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Ultraviolet radiation and the photobiology of earth's early oceans

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Original languageEnglish
Pages (from-to)467-499
Number of pages33
JournalOrigins of life and evolution of biospheres
Volume30
Issue number5
Publication statusPublished - Oct 2000

Abstract

During the Archean era (3.9-2.5 Ga ago) the earth was dominated by an oceanic lithosphere. Thus, understanding how life arose and persisted in the Archean oceans constitutes a major challenge in understanding early Life on earth. Using a radiative transfer model of the late Archean oceans, the photobiological environment of the photic zone and the surface microlayer is explored at the time before the formation of a significant ozone column. DNA damage rates might have been approximately three orders of magnitude higher in the surface layer of the Archean oceans than on the present-day oceans, but at 30 m depth, damage may have been similar to the surface of the present-day oceans. However at this depth the risk of being transported to surface waters in the mixed layer was high. The mixed layer may have been inhabited by a low diversity W-resistant biota. But it could have been numerically abundant. Repair capabilities similar to Deinococcus radiodurans would be sufficient to survive in the mixed layer. Diversity may have been greater in the region below the mixed layer and above the light compensation point corresponding to today's 'deep chlorophyll maximum'. During much of the Archean the air-water interface was probably an uninhabitable extreme environment for neuston. The habitability of some regions of the photic zone is consistent with the evidence embodied in the geologic record, which suggests an oxygenated upper layer in the Archean oceans. During the early Proterozoic, as ozone concentrations increased to a column abundance above 1 x 10(17) cm(-2), UV stress would have been reduced and possibly a greater diversity of organisms could have inhabited the mixed layer. However, nutrient upwelling from newly emergent continental crusts may have been more significant in increasing total planktonic abundance in the open oceans and coastal regions than photobiological factors. The photobiological environment of the Archean oceans has implications for the potential cross-transfer of Life between other water bodies of the early Solar System, possibly on early Mars or the water bodies of a wet, early Venus.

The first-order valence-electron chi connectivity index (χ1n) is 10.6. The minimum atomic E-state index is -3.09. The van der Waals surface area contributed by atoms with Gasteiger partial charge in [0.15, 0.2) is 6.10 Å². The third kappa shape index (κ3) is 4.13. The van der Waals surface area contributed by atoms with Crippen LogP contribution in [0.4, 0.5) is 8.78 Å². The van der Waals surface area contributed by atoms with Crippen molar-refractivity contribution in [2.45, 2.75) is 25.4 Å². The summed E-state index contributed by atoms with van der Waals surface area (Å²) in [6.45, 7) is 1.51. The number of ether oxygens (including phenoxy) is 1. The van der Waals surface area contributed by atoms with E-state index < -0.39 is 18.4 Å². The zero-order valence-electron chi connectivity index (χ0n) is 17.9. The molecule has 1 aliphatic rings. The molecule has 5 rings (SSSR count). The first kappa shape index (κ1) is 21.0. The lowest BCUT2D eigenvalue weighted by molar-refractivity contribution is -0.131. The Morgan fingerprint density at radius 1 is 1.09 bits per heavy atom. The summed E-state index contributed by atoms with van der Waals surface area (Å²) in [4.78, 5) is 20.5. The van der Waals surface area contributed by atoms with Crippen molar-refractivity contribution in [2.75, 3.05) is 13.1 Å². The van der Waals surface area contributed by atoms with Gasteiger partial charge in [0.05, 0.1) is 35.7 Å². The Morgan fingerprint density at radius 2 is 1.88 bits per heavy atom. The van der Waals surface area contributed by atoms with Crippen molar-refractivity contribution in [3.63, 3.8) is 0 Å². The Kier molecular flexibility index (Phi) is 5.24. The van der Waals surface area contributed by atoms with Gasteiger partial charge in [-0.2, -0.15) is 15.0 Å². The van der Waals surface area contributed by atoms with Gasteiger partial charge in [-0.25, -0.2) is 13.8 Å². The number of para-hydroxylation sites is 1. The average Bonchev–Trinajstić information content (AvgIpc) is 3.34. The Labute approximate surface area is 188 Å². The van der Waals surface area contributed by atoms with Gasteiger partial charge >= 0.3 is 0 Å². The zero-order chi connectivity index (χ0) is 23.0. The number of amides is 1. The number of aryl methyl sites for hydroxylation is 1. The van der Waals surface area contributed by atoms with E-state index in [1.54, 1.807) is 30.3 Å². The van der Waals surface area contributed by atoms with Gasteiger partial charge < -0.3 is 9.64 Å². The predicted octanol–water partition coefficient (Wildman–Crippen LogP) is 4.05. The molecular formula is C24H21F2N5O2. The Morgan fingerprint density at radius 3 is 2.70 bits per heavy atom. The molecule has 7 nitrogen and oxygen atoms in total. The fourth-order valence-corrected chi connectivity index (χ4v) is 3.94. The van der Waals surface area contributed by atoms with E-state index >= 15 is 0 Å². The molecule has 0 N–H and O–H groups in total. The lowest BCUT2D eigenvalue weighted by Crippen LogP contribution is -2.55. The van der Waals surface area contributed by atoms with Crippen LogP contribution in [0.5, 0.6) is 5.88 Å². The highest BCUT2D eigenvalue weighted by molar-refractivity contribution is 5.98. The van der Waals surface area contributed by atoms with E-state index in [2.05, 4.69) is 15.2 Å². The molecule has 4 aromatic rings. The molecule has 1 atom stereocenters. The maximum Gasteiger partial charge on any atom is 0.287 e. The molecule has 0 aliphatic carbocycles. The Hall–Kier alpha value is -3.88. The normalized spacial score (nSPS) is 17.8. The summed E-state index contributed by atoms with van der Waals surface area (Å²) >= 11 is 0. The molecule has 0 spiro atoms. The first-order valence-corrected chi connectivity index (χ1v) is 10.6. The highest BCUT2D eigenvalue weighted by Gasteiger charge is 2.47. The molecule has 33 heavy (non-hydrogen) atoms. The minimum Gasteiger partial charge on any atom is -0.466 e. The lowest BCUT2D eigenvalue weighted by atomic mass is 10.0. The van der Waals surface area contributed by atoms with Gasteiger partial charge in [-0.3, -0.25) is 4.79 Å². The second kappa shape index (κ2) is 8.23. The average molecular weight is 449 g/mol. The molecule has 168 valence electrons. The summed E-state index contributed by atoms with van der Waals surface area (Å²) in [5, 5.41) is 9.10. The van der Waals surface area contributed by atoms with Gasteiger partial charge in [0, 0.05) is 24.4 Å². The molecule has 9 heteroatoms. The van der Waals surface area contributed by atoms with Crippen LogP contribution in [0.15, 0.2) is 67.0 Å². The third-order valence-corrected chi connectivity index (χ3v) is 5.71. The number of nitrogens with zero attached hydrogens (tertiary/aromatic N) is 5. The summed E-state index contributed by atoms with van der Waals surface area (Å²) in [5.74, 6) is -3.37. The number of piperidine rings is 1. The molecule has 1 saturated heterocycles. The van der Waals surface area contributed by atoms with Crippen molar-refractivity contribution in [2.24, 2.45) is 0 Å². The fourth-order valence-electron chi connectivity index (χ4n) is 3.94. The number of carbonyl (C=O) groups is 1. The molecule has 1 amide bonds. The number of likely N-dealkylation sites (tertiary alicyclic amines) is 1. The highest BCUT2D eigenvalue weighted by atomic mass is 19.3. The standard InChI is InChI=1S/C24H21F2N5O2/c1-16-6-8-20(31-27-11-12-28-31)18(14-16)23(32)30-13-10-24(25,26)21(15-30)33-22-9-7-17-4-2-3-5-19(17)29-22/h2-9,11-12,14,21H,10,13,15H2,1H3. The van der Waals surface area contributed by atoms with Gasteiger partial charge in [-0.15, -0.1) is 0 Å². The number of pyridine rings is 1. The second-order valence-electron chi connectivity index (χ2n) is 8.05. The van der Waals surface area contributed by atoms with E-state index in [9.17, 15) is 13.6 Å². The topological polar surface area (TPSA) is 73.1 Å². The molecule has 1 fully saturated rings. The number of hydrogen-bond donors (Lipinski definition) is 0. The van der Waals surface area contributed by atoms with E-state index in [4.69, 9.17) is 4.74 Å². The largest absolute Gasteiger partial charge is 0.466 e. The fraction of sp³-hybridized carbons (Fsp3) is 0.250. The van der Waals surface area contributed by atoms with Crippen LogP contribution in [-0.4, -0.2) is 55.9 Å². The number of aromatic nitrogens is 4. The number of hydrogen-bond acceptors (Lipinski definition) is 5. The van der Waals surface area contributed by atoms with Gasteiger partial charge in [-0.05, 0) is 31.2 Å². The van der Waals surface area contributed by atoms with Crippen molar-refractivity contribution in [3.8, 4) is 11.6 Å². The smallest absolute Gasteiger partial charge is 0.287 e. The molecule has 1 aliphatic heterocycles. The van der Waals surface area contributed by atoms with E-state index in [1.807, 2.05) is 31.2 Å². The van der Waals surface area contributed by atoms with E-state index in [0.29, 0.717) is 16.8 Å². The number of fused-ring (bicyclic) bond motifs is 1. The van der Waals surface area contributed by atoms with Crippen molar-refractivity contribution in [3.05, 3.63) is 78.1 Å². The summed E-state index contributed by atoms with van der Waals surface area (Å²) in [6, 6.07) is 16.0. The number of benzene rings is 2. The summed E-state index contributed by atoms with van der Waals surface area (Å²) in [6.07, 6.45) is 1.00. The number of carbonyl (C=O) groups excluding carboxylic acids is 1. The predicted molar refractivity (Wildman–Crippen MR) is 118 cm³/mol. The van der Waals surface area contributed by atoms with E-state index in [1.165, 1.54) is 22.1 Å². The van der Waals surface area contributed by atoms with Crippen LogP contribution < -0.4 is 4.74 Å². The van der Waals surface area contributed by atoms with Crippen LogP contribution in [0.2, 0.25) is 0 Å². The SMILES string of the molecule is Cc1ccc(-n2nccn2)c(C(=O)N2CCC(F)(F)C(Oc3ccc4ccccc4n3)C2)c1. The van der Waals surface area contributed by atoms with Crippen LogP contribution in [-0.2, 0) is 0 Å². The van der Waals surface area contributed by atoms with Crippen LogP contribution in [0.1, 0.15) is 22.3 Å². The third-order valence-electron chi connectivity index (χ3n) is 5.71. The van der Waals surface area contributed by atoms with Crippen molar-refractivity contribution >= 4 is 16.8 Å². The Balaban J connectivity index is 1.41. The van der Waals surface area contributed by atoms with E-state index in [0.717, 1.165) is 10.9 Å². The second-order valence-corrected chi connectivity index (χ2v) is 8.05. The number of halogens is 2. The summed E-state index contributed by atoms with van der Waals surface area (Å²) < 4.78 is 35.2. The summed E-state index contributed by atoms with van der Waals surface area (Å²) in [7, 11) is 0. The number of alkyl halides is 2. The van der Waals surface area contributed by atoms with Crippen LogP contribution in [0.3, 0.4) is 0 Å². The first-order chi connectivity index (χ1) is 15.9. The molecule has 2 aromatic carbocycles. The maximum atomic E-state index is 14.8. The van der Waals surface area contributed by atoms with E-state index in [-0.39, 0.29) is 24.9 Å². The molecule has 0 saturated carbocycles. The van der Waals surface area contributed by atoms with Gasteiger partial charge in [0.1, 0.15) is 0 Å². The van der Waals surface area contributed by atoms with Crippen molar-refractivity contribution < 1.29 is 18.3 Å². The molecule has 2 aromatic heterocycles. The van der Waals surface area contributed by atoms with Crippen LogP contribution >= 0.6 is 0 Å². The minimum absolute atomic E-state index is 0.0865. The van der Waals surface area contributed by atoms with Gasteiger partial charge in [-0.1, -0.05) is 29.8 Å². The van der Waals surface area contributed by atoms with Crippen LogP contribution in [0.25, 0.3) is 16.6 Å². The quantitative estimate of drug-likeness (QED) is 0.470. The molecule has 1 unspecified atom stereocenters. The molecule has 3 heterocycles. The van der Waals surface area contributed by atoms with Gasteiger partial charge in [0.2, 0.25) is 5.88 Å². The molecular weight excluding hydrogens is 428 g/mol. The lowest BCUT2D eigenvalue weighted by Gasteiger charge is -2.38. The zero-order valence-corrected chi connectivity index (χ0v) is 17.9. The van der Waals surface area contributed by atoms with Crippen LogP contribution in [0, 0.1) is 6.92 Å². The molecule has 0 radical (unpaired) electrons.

Research areas

  • DEEP-CHLOROPHYLL MAXIMUM, CARBON-DIOXIDE CONCENTRATIONS, UV-B IRRADIATION, SOLAR ULTRAVIOLET, OZONE DEPLETION, DEINOCOCCUS-RADIODURANS, ANTARCTIC PHYTOPLANKTON, MARINE PHOTOSYNTHESIS, OPTICAL-PROPERTIES, EARLY EVOLUTION

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